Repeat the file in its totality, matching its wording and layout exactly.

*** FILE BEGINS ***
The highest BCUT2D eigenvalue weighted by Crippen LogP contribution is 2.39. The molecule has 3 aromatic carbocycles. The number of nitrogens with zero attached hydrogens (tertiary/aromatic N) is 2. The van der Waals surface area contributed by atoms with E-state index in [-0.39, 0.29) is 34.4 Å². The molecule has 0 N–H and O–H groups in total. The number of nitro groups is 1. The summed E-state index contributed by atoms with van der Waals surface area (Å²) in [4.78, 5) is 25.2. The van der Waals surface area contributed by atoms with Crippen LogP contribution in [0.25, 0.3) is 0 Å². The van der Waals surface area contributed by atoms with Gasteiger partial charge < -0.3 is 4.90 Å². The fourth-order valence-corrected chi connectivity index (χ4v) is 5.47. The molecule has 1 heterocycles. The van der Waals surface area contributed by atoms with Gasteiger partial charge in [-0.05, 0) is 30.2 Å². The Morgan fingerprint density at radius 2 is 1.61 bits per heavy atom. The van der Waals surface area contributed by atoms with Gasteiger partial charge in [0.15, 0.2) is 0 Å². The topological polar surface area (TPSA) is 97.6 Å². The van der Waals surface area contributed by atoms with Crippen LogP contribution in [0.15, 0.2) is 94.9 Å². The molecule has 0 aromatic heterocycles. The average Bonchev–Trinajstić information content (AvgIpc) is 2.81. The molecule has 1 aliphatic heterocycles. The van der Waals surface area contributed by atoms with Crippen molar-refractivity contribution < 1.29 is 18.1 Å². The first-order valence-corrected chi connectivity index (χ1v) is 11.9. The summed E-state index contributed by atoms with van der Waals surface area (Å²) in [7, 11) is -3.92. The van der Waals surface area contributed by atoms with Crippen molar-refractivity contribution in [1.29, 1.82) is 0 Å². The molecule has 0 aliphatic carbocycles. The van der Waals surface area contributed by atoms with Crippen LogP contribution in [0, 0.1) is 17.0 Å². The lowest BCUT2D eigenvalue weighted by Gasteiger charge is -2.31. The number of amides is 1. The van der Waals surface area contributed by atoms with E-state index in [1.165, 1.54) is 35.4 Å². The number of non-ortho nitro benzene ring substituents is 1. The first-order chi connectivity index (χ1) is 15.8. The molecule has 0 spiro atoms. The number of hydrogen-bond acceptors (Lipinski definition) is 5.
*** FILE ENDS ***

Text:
The highest BCUT2D eigenvalue weighted by Crippen LogP contribution is 2.39. The molecule has 3 aromatic carbocycles. The number of nitrogens with zero attached hydrogens (tertiary/aromatic N) is 2. The van der Waals surface area contributed by atoms with E-state index in [-0.39, 0.29) is 34.4 Å². The molecule has 0 N–H and O–H groups in total. The number of nitro groups is 1. The summed E-state index contributed by atoms with van der Waals surface area (Å²) in [4.78, 5) is 25.2. The van der Waals surface area contributed by atoms with Crippen LogP contribution in [0.25, 0.3) is 0 Å². The van der Waals surface area contributed by atoms with Gasteiger partial charge < -0.3 is 4.90 Å². The fourth-order valence-corrected chi connectivity index (χ4v) is 5.47. The molecule has 1 heterocycles. The van der Waals surface area contributed by atoms with Gasteiger partial charge in [-0.05, 0) is 30.2 Å². The Morgan fingerprint density at radius 2 is 1.61 bits per heavy atom. The van der Waals surface area contributed by atoms with Gasteiger partial charge in [0.15, 0.2) is 0 Å². The topological polar surface area (TPSA) is 97.6 Å². The van der Waals surface area contributed by atoms with Crippen LogP contribution in [0.15, 0.2) is 94.9 Å². The molecule has 0 aromatic heterocycles. The average Bonchev–Trinajstić information content (AvgIpc) is 2.81. The molecule has 1 aliphatic heterocycles. The van der Waals surface area contributed by atoms with Crippen molar-refractivity contribution < 1.29 is 18.1 Å². The first-order valence-corrected chi connectivity index (χ1v) is 11.9. The summed E-state index contributed by atoms with van der Waals surface area (Å²) in [7, 11) is -3.92. The van der Waals surface area contributed by atoms with Crippen molar-refractivity contribution in [1.29, 1.82) is 0 Å². The molecule has 0 aliphatic carbocycles. The van der Waals surface area contributed by atoms with Crippen LogP contribution in [0, 0.1) is 17.0 Å². The lowest BCUT2D eigenvalue weighted by Gasteiger charge is -2.31. The number of amides is 1. The van der Waals surface area contributed by atoms with E-state index in [1.165, 1.54) is 35.4 Å². The number of non-ortho nitro benzene ring substituents is 1. The first-order chi connectivity index (χ1) is 15.8. The molecule has 0 spiro atoms. The number of hydrogen-bond acceptors (Lipinski definition) is 5.